35. Viggo Mortensen (Aragorn), who is trilingual in English, Spanish, and Danish, requested the script be revised to let Aragorn speak more of his lines in Elvish.

36. The Orc blacksmiths shown beneath Isengard are actually the WETA Workshop staff who made the weapons used in the film.

37. Over 12.5 million plastic rings were made in order to fabricate simulated chain mail for the movie. Two crew members spent the length of the shoot linking the rings by hand into suits of armor. By the end of production, they had worn the fingerprints off their thumbs and index fingers.

38. The portraits hanging above the fireplace in Bag End are based on the likenesses of director Peter Jackson and producer Fran Walsh.

39. The scream of the Ringwraiths is actually Fran Walsh, the co-writer and co-producer of the film.

40. The cast often had to fly to remote shoot locations by helicopter. Sean Bean (Boromir) was afraid of flying and would only do it when absolutely necessary. When they were shooting the scenes of the Fellowship crossing the snowy mountains, he'd spend two hours every morning climbing from the base of the mountain to the set near the top, already dressed as Boromir. The crew being flown up could see him from their helicopters.

41. When Frodo is leafing through Bilbo's Book in Rivendell, a page with dwarven runes is shown. The runes translate thus: "Stand by the grey stone when the thrush knocks, and the setting sun with the last light of Durin's Day will shine upon the keyhole." This is a reference (actually a direct copy) to a map in the book "The Hobbit" and the runes tell of the secret entrance into The Lonely Mountain.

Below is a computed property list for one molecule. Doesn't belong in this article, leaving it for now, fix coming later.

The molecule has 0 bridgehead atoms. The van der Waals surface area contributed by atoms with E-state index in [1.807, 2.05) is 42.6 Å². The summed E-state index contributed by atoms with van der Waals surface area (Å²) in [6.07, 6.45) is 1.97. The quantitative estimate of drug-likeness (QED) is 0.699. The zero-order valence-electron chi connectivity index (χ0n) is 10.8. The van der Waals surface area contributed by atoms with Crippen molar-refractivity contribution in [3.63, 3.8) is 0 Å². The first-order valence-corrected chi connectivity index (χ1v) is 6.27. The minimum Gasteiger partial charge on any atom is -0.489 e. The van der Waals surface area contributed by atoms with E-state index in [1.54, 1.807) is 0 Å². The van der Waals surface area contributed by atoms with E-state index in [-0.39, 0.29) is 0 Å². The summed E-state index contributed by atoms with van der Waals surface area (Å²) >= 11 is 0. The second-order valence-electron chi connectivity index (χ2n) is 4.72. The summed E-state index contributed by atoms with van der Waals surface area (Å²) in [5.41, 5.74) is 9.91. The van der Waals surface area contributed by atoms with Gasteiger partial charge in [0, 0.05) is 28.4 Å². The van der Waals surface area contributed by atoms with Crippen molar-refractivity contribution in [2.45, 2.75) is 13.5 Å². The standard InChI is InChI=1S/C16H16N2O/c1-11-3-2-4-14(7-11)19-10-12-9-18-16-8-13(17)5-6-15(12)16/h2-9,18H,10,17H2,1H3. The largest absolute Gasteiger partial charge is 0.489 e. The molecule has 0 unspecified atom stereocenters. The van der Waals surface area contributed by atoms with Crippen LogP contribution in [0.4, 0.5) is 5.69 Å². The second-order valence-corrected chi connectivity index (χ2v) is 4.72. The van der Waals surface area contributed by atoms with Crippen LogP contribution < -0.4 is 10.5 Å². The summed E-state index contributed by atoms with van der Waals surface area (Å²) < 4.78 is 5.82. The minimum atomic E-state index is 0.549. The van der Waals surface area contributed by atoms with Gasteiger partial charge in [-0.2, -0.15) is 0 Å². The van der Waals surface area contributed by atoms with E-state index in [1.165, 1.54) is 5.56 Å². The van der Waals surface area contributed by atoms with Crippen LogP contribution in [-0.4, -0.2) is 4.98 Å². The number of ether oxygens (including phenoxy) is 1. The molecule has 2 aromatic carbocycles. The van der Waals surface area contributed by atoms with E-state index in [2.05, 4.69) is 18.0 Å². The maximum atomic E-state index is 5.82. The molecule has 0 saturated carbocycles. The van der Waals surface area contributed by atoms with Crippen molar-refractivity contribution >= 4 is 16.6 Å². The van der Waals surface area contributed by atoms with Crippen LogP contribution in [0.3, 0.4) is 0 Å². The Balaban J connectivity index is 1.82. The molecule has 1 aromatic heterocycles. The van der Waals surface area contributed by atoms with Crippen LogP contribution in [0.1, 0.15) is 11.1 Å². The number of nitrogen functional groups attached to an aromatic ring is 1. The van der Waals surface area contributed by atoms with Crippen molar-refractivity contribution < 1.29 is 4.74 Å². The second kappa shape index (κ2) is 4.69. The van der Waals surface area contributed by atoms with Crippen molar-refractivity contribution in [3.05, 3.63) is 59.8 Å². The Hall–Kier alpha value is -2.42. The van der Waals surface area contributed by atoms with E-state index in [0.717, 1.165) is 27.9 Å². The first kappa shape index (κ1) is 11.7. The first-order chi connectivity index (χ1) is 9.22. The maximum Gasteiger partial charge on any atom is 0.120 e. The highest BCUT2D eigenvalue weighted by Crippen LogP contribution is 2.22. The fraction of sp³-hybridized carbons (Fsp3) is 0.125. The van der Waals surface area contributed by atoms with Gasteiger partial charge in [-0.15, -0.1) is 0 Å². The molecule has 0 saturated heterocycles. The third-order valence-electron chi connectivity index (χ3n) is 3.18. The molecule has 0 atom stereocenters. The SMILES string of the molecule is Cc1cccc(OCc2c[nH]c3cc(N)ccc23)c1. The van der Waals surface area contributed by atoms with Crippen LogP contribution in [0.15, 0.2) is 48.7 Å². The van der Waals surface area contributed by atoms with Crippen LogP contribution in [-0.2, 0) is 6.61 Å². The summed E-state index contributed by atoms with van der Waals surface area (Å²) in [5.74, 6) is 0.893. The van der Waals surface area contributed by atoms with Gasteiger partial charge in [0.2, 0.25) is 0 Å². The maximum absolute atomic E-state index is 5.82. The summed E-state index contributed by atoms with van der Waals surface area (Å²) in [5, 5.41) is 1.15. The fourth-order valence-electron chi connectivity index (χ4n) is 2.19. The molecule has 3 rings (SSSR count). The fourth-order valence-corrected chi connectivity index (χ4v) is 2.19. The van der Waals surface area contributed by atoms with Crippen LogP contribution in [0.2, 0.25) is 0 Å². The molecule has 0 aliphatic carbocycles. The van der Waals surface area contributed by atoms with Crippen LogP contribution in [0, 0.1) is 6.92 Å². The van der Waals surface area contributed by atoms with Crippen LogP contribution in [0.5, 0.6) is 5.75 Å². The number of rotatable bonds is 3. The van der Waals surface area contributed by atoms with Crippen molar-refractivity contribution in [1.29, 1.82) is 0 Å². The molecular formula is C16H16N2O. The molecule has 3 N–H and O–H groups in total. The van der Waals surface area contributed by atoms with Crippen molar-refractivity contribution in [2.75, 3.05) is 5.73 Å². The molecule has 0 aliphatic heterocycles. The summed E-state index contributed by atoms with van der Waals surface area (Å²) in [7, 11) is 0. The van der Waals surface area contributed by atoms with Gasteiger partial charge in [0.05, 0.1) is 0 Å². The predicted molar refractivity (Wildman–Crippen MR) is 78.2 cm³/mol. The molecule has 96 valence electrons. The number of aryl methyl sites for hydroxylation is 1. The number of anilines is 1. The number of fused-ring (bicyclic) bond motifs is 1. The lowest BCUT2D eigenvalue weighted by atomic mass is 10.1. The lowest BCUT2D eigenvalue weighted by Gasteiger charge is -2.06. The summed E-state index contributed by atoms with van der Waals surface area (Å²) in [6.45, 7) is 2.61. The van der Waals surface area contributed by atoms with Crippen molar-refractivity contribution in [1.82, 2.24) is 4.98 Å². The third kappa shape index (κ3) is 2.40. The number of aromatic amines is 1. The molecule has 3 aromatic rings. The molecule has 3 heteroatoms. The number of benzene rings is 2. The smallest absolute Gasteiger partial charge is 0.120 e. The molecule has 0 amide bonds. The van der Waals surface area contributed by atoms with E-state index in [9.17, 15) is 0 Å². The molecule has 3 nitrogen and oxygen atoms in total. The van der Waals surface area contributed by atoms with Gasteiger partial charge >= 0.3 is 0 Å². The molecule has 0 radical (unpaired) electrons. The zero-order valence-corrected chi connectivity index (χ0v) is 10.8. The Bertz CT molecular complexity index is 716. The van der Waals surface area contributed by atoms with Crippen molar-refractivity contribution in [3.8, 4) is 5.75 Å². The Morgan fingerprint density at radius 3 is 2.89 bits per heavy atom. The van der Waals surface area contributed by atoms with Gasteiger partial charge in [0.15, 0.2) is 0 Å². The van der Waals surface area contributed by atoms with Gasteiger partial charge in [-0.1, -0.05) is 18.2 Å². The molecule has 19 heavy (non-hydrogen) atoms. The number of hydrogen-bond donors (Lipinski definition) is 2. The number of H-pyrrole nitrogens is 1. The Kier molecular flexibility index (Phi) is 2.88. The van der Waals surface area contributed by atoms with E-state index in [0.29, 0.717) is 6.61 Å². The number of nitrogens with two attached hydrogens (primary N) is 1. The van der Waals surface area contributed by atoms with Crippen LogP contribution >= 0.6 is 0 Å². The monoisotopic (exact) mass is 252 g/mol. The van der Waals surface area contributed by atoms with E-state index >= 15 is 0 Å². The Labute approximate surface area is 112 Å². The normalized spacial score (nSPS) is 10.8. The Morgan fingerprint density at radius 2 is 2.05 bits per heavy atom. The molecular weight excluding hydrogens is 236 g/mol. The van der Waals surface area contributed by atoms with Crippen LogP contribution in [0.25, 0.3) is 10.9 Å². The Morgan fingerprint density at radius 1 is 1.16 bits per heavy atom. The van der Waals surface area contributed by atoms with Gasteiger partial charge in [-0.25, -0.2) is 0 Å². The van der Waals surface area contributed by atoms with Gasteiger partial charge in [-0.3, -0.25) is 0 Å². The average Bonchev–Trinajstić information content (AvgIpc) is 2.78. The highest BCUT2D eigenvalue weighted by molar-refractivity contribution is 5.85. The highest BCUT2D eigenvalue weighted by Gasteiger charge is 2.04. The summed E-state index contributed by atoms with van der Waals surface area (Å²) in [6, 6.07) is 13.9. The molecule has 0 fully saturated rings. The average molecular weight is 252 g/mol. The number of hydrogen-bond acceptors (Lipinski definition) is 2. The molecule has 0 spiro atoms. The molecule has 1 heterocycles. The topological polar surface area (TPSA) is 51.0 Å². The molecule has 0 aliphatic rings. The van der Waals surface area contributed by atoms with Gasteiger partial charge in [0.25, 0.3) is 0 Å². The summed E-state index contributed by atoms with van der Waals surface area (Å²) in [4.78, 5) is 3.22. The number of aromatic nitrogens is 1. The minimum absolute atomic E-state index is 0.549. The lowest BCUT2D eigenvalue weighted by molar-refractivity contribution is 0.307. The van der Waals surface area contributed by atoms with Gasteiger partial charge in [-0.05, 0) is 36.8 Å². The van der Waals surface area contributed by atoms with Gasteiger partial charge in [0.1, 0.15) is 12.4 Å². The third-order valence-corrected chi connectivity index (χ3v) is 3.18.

42. While filming the trilogy, Viggo Mortensen got so into character that during a conversation, Peter Jackson referred to him as "Aragorn" for over half an hour without him realizing it.

43. Jake Gyllenhaal auditioned for the role of Frodo

44. Pregnancy changed Peter Jackson's vision of "Lord of the Rings". Originally, he wanted to cast Lucy Lawless as Galadriel and Uma Thurman as Arwen. Unfortunately, both actresses became pregnant after being asked to read, and the roles were filled in by Cate Blanchett and Liv Tyler, respectively.

45. When Bilbo finds the Ring at the start of the movie Gollum shouts "My Precious" however Andy Serkis wasn't on set that day so Dominic Monaghan stood in for him.

46. When Pippin is being hit with the apples after asking about second breakfast, it is Viggo Mortensen himself chucking the apple at his head. They had to shoot the scene 16 times to get it just right, and Billy Boyd says he believes Mortensen enjoyed himself immensely.

47. When Gandalf has his big stand-off scene with the Balrog, Ian McKellen is actually acting to a ping pong ball.

48. Warwick Davis, Timothy Spall and Robert Trebor auditioned for the role of Gimli.

49. A rubber puppet with a horrific face was superimposed over Ian Holm's face when Bilbo Baggins catches a glimpse of the ring again in Rivendell. Holm was so delighted with the puppet that the design team had a cast iron version of it made for his mantelpiece and gave it to him as a parting gift when Holm wrapped all his scenes on the film.

50. While Christopher Lee was always Peter Jackson's first choice for the role of Saruman. Jackson did consider Tim Curry, Jeremy Irons and Malcolm McDowell for the role.